Lyft has beaten Uber in becoming the first ride-sharing company that can take passengers from Los Angeles airport. The service has agreed to pay a $4 fee for every pick-up and will go live from 8am local time with the city’s mayor, Eric Garcetti, giving his blessing. Lyft may not be as wealthy, or as powerful, as its much bigger rival, but apparently, it is much more capable in the whole filling-a-form-in-directly department.

Uber Slow to the Finish?

An October report from the LA Times revealed that Uber dragged its feet in presenting the airport contract to the city, while Lyft had its paperwork completed by mid-September. It probably won’t be too long before Uber gets approval, but Lyft can chalk this down as a win in the meantime. Lyft is now allowed at Los Angeles International Airport.

Mayor Eric Garcetti says beginning today, the ride-hailing service will be permitted to make airport pickups. Previously, it could only drop people off.  The company will pay the airport $4 per trip. In a statement, Lyft executive Bakari Brock says the move is a big step forward for consumers and comes just in time for the holiday season.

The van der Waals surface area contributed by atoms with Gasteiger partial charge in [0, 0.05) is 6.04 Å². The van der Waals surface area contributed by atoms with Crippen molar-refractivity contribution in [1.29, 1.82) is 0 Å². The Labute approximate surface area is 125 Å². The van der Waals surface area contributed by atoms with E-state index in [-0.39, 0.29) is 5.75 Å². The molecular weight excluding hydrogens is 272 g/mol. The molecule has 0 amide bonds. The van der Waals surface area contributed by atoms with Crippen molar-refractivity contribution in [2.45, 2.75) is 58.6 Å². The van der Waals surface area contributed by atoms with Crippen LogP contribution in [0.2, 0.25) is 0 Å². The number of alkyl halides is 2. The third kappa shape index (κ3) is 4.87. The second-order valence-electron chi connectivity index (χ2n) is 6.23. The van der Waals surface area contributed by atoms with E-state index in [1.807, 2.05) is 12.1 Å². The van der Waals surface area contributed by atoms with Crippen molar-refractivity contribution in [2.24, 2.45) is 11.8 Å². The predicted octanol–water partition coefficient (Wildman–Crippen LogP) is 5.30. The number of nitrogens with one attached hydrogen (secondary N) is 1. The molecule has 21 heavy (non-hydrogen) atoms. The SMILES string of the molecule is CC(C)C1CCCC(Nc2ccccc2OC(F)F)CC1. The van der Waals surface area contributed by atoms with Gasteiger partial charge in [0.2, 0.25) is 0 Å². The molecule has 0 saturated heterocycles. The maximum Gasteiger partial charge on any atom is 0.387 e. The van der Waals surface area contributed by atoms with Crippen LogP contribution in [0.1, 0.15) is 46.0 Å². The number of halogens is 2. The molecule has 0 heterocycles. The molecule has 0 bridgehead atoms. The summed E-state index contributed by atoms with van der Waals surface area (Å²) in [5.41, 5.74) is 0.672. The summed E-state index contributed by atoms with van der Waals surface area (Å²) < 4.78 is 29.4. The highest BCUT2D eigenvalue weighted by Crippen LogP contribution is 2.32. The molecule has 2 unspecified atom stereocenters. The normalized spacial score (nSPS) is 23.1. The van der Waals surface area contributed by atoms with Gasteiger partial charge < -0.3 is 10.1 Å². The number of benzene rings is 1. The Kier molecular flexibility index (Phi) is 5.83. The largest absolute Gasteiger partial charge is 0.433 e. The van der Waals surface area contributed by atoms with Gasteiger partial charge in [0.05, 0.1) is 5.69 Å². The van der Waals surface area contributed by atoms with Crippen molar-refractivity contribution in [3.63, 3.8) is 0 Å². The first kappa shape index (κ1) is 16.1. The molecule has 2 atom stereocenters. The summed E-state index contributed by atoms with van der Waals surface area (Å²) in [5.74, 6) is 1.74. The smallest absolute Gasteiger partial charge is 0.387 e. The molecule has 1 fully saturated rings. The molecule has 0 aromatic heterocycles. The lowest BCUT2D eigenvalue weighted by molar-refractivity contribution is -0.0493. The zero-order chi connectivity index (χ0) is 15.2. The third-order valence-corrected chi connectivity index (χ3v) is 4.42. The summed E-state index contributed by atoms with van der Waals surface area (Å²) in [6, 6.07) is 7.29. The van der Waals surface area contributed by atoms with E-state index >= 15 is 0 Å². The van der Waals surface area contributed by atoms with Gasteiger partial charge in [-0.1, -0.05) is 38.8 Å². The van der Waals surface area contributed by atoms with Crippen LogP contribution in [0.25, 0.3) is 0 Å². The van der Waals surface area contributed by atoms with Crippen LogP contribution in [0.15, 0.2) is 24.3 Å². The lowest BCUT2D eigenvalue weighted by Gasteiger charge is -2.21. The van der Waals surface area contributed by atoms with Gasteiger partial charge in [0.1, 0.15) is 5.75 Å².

Approval Process

A competitor, Uber, won’t be allowed to make pickups until it completes the approval process for a permit. The City Council voted earlier this year to grant ride-hailing companies the same airport access as taxis, shuttles, and limousines.

What officials hope will be an early Christmas present to harried holiday travelers, Lyft on Wednesday will become the first ride-hailing service to pick up passengers at Los Angeles International Airport.

Earlier this year, Los Angeles officials agreed to allow Lyft and its larger rival, Uber, to apply for permits to work at LAX. Lyft completed its negotiations first, gaining a head start in the potentially lucrative airport market.

LAX Passengers

Backers say ride-hailing will be a major improvement for passengers at LAX, which, unlike most major air hubs, lacks direct rail service. Those who use the West Coast’s largest airport must contend with gridlocked traffic and pricey parking rates.

When Lyft drivers begin picking up travelers Wednesday morning, officials say it will amount to the biggest change to ground transportation options at the airport since the introduction of shared-ride vans like Super Shuttle in the 1980s.

“We’re doing a lot of work to show that we’re a world-class airport—or at least trying to become one,” said Los Angeles City Councilman Mike Bonin, whose Westside district includes the airport.


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